Never heat your home with a gas kitchen range. Use the range only for cooking.

Always use a kitchen range hood, vented to the outdoors, when cooking on a gas range.

Never warm-up or run vehicles or other gasoline engines in garages or indoors.

Possible Sources of CO

Furnace or boiler
Gas or fuel-oil water heater
Gas or wood fireplace
Gas kitchen range
Plugged, rusted, disconnected, or defective chimneys or vents
Backdrafting of combustion gases into the home
Automobiles in attached garages

Signs of Carbon Monoxide Problems

Rusting or streaking on chimney or vent
Loose or missing furnace panel
Soot on venting or appliances
Loose or disconnected venting
Debris or soot falling from chimney
Moisture on interior side of windows

    For more information, go to the following:

    USFA— carbon monoxide.

    EPA — Carbon Monoxide (CO) page.

    CPSC — Carbon Monoxide Questions and Answers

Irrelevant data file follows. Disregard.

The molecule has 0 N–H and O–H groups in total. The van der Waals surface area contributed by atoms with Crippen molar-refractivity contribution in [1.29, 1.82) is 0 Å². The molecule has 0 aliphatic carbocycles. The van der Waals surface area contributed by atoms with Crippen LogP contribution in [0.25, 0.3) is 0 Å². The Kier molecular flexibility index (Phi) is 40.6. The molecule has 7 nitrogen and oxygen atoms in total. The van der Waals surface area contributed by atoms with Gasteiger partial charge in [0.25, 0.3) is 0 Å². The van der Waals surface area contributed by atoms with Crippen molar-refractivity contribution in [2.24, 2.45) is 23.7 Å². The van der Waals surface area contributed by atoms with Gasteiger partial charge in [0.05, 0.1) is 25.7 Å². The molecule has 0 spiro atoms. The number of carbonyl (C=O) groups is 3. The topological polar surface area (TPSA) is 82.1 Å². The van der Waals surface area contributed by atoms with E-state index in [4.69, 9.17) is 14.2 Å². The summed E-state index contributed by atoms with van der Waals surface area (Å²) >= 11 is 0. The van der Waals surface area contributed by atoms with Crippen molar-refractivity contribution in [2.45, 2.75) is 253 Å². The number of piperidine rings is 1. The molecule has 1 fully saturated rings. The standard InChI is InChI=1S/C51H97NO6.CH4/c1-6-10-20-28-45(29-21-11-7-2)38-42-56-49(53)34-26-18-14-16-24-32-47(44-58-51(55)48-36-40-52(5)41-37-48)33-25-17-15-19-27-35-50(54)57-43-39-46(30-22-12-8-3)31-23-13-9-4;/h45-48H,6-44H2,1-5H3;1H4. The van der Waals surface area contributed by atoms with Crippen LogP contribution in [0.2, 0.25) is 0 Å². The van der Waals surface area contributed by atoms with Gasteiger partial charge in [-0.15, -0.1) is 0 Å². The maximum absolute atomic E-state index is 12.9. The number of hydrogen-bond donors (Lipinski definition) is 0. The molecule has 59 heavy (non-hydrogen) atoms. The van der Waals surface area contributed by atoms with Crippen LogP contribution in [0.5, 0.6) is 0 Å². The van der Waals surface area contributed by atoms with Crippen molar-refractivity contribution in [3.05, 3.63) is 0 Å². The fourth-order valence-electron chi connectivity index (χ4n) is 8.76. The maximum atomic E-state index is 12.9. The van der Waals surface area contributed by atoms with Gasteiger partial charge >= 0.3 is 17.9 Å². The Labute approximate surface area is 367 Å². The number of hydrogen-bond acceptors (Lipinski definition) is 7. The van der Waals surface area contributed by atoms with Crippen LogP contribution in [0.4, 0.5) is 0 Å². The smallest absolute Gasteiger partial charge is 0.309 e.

FireUsing a Fire ExtinguisherHere are some helpful tips and suggestions about fires and the use of fire extinguishers. Need more? Talk to your local fire and police officials about safety training programs in your area. Remember - be safe and be smart.Wildfires What Homeowners Need to KnowThe more you know and understand about the causes of wildfires, the better you can protect yourself, your family and your home from wildfire loss and injury. What Firefighters DoFire fighting is no easy task. Here are some basics about these truly heroic people. Fire Safety Questions and AnswersWhat to know before a fire.Apartment Fires What You Should KnowThis list accompanies Help – House Fire. [WHN page link TK] Be sure to read that as well as the following tips.After a Fire Questions You May Be AskedAfter the fire, you may have a meeting or interview with a fire chief, fire marshal and/or arson investigator. This helps the fire department decide the cause of the fire, which may also impact your insurance claim.After a Fire Common Homeowner MistakesIn the aftermath of a house fire, most homeowners are too distraught to think clearly about what to do next such as secure the property, remove important documents and notify the mortgage company.Top 10 Cooking Safety TipsCooking is the leading cause of home fires in the U.S. It is also the leading cause of home fire injuries. Educate yourself now on fire prevention and what to do if a fire does occur.Testing GFCI Electrical OutletsHere's what you need to know about GFCIs.Smoke Alarm Safety GuidelinesOver 90 percent of U.S. homes have at least one smoke alarm, according to the United States Fire Administration (USFA). Here are some tips from their site.Preventing Carbon Monoxide PoisoningAccording to FreeMD, carbon monoxide is the leading cause of death by poisoning in the United States. Learn how to avoid becoming one of those numbers.Kids and Fire SafetyGetting kids involved in fire safety is important…and often not the first thing kids want to do when they could be playing with friends. Here are some tips to get your kids input on family fire safety.4 Fast Facts About FireThe United States Fire Administration (USFA), a division of the Federal Emergency Management Agency (FEMA), believes that fire deaths can be reduced by teaching people the basic facts about fire. Below are some simple facts from the USFA .Quick Fire Preparedness TipsWe've found we've found several blogs where people have said that their own home took only 5-10 minutes to burn. Whether you have 5 minutes or all afternoon, here are quick tasks could save you from a financial heartache down the road.Emergency Window Decals Why NOT to Use ThemDo you have fire decals on your windows? Interestingly, nearly all modern fire departments around the country do not recommend using them. Here are some reasons from the National Fire Prevention Association.Campfire Safety 101Toasting marshmallows and roasting hotdogs over a crackling campfire is one of the most popular American summer activities. Be safe and follow these tips.Backyard Fire Pit Safety TipsSitting around a fire is an American summer past time we hold dear to our hearts. However, not all of us can escape to the woods for the true campfire experience. Backyard fire pits are becoming a popular alternative to camp fires.BBQ Safety TipsGrilling is an American favorite. But if you're not careful, it can be a fire hazard. Read through these safety tips from the Home Safety Council.